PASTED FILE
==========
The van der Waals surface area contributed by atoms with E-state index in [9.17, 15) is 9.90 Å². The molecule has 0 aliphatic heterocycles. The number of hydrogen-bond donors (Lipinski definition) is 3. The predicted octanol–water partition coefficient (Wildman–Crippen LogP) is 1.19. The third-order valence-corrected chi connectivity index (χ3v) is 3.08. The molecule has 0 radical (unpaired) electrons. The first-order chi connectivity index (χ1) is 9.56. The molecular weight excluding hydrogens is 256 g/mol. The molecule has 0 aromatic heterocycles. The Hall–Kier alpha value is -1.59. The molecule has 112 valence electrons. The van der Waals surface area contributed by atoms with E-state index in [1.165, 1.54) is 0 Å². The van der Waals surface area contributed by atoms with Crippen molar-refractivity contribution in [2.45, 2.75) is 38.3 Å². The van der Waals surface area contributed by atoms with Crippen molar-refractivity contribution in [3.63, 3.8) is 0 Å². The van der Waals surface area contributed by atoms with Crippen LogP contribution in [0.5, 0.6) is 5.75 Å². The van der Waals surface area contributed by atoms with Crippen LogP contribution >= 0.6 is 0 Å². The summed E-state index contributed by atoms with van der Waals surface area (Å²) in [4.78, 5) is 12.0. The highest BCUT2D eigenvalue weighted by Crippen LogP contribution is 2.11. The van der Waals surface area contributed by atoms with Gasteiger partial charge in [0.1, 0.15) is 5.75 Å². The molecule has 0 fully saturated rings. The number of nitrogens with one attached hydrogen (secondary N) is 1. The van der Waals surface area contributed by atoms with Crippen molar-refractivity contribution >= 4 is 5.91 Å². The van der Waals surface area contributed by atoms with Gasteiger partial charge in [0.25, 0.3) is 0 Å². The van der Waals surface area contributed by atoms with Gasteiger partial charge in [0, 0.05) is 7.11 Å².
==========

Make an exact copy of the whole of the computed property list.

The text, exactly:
The van der Waals surface area contributed by atoms with E-state index in [9.17, 15) is 9.90 Å². The molecule has 0 aliphatic heterocycles. The number of hydrogen-bond donors (Lipinski definition) is 3. The predicted octanol–water partition coefficient (Wildman–Crippen LogP) is 1.19. The third-order valence-corrected chi connectivity index (χ3v) is 3.08. The molecule has 0 radical (unpaired) electrons. The first-order chi connectivity index (χ1) is 9.56. The molecular weight excluding hydrogens is 256 g/mol. The molecule has 0 aromatic heterocycles. The Hall–Kier alpha value is -1.59. The molecule has 112 valence electrons. The van der Waals surface area contributed by atoms with E-state index in [1.165, 1.54) is 0 Å². The van der Waals surface area contributed by atoms with Crippen molar-refractivity contribution in [2.45, 2.75) is 38.3 Å². The van der Waals surface area contributed by atoms with Crippen molar-refractivity contribution in [3.63, 3.8) is 0 Å². The van der Waals surface area contributed by atoms with Crippen LogP contribution in [0.5, 0.6) is 5.75 Å². The van der Waals surface area contributed by atoms with Crippen LogP contribution >= 0.6 is 0 Å². The summed E-state index contributed by atoms with van der Waals surface area (Å²) in [4.78, 5) is 12.0. The highest BCUT2D eigenvalue weighted by Crippen LogP contribution is 2.11. The van der Waals surface area contributed by atoms with Gasteiger partial charge in [0.1, 0.15) is 5.75 Å². The molecule has 0 fully saturated rings. The number of nitrogens with one attached hydrogen (secondary N) is 1. The van der Waals surface area contributed by atoms with Crippen molar-refractivity contribution >= 4 is 5.91 Å². The van der Waals surface area contributed by atoms with Gasteiger partial charge in [0.25, 0.3) is 0 Å². The van der Waals surface area contributed by atoms with Gasteiger partial charge in [0, 0.05) is 7.11 Å².